The ancients wrote that the great things to be seen are sun, stars, water and clouds. I think they forgot the round engine.
I have a fair amount of experience flying jets and as much fun as I had, I do have to agree - there is absolutely no mystery to a jet engine. The air travels through it in a straight line and doesn't pick up any of the pungent fragrance of engine oil, hydraulic fluid or pilot sweat.
The rules for the operation of a jet are basic. When I first had some beginning airmen to teach there was this preprinted poster with the "four forces of flight". Lift. Weight. Thrust. Drag. Each were represented by a drawing of a man. Someone, of course, drew a dress on Mr. Drag, which now would just get them sent to the corner for "sensitivity training". But it wasn't all that much harder to teach airmen gas turbine engine technology. I have kitchen equipment more complicated.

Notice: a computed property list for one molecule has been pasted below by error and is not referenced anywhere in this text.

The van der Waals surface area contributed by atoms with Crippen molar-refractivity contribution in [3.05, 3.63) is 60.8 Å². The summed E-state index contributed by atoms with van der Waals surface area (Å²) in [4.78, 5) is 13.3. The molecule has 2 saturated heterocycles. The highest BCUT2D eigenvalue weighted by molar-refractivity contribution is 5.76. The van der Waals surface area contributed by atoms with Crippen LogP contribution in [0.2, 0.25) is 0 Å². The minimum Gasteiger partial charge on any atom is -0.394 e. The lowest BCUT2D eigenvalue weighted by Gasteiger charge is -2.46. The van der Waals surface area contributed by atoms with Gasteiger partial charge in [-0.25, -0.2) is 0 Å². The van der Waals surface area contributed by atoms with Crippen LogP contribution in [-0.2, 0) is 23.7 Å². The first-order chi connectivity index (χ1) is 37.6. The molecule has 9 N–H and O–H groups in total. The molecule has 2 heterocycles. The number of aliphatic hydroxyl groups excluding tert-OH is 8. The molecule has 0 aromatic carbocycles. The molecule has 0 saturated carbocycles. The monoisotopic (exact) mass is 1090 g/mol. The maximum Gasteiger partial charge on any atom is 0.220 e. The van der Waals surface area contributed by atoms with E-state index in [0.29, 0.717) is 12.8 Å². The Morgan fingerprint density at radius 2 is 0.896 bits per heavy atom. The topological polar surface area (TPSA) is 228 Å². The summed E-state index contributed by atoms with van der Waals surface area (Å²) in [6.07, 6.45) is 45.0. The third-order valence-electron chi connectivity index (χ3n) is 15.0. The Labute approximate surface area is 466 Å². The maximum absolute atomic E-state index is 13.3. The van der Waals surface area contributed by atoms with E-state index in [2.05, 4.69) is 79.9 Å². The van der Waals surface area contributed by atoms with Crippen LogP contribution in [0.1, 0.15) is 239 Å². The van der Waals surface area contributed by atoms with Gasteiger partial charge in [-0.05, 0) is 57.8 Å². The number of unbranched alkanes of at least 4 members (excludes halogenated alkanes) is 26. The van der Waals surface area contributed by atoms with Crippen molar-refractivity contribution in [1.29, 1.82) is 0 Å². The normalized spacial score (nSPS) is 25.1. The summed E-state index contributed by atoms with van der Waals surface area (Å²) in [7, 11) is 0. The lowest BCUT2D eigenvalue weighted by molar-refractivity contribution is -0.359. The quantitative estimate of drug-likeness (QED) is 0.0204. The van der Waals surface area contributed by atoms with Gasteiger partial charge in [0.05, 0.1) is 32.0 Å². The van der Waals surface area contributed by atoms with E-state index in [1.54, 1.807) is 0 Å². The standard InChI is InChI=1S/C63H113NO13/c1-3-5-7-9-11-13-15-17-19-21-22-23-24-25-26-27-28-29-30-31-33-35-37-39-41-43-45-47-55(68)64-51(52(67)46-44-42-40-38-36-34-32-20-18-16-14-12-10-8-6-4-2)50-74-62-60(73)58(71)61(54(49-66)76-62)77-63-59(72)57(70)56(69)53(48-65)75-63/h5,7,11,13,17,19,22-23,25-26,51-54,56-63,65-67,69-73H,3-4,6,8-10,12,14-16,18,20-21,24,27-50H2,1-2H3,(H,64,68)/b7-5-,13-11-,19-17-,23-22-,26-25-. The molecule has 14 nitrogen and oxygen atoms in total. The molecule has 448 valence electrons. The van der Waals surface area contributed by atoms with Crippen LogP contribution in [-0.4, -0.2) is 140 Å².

Go on! Go read it! You know you want to howl with laughter, especially if you've ever tried to perfect angling the clipboard so it deflects the oil spume from the DeHavilland Beaver's engine when you're adding more oil in flight!